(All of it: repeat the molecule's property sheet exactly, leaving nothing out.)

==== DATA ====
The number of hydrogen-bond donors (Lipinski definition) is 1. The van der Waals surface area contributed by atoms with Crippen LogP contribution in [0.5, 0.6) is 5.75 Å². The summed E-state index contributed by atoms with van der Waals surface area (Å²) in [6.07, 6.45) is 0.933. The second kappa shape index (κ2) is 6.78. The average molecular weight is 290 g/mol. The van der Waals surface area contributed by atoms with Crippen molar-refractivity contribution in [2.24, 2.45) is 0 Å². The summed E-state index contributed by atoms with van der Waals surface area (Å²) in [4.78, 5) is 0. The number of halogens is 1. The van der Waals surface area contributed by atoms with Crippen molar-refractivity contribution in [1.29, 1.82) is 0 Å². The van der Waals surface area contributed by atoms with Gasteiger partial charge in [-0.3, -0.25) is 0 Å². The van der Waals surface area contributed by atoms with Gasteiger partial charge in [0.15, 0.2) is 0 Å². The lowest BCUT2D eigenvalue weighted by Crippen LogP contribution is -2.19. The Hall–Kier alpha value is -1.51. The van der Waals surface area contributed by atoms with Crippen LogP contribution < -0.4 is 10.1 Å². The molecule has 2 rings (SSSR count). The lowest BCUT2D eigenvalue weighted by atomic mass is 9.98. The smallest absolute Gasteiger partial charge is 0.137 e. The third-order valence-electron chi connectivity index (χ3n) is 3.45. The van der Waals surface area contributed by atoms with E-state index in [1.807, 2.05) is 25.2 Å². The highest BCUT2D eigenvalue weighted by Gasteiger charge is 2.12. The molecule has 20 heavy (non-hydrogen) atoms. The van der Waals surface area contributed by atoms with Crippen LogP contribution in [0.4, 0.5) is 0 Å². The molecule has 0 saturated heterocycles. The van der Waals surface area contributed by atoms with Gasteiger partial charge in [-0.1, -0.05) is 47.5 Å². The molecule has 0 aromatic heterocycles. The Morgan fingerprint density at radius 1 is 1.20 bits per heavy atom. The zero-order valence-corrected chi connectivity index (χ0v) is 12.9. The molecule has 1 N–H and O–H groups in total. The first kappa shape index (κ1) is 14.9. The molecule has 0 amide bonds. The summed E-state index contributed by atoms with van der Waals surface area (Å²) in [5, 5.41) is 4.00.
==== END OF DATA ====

The number of hydrogen-bond donors (Lipinski definition) is 1. The van der Waals surface area contributed by atoms with Crippen LogP contribution in [0.5, 0.6) is 5.75 Å². The summed E-state index contributed by atoms with van der Waals surface area (Å²) in [6.07, 6.45) is 0.933. The second kappa shape index (κ2) is 6.78. The average molecular weight is 290 g/mol. The van der Waals surface area contributed by atoms with Crippen molar-refractivity contribution in [2.24, 2.45) is 0 Å². The summed E-state index contributed by atoms with van der Waals surface area (Å²) in [4.78, 5) is 0. The number of halogens is 1. The van der Waals surface area contributed by atoms with Crippen molar-refractivity contribution in [1.29, 1.82) is 0 Å². The van der Waals surface area contributed by atoms with Gasteiger partial charge in [-0.3, -0.25) is 0 Å². The van der Waals surface area contributed by atoms with Gasteiger partial charge in [0.15, 0.2) is 0 Å². The lowest BCUT2D eigenvalue weighted by Crippen LogP contribution is -2.19. The Hall–Kier alpha value is -1.51. The van der Waals surface area contributed by atoms with Crippen LogP contribution < -0.4 is 10.1 Å². The molecule has 2 rings (SSSR count). The lowest BCUT2D eigenvalue weighted by atomic mass is 9.98. The smallest absolute Gasteiger partial charge is 0.137 e. The third-order valence-electron chi connectivity index (χ3n) is 3.45. The van der Waals surface area contributed by atoms with E-state index in [1.807, 2.05) is 25.2 Å². The highest BCUT2D eigenvalue weighted by Gasteiger charge is 2.12. The molecule has 20 heavy (non-hydrogen) atoms. The van der Waals surface area contributed by atoms with Crippen LogP contribution in [0.4, 0.5) is 0 Å². The molecule has 0 saturated heterocycles. The van der Waals surface area contributed by atoms with Gasteiger partial charge in [-0.1, -0.05) is 47.5 Å². The molecule has 0 aromatic heterocycles. The Morgan fingerprint density at radius 1 is 1.20 bits per heavy atom. The zero-order valence-corrected chi connectivity index (χ0v) is 12.9. The molecule has 1 N–H and O–H groups in total. The first kappa shape index (κ1) is 14.9. The molecule has 0 amide bonds. The summed E-state index contributed by atoms with van der Waals surface area (Å²) in [5, 5.41) is 4.00.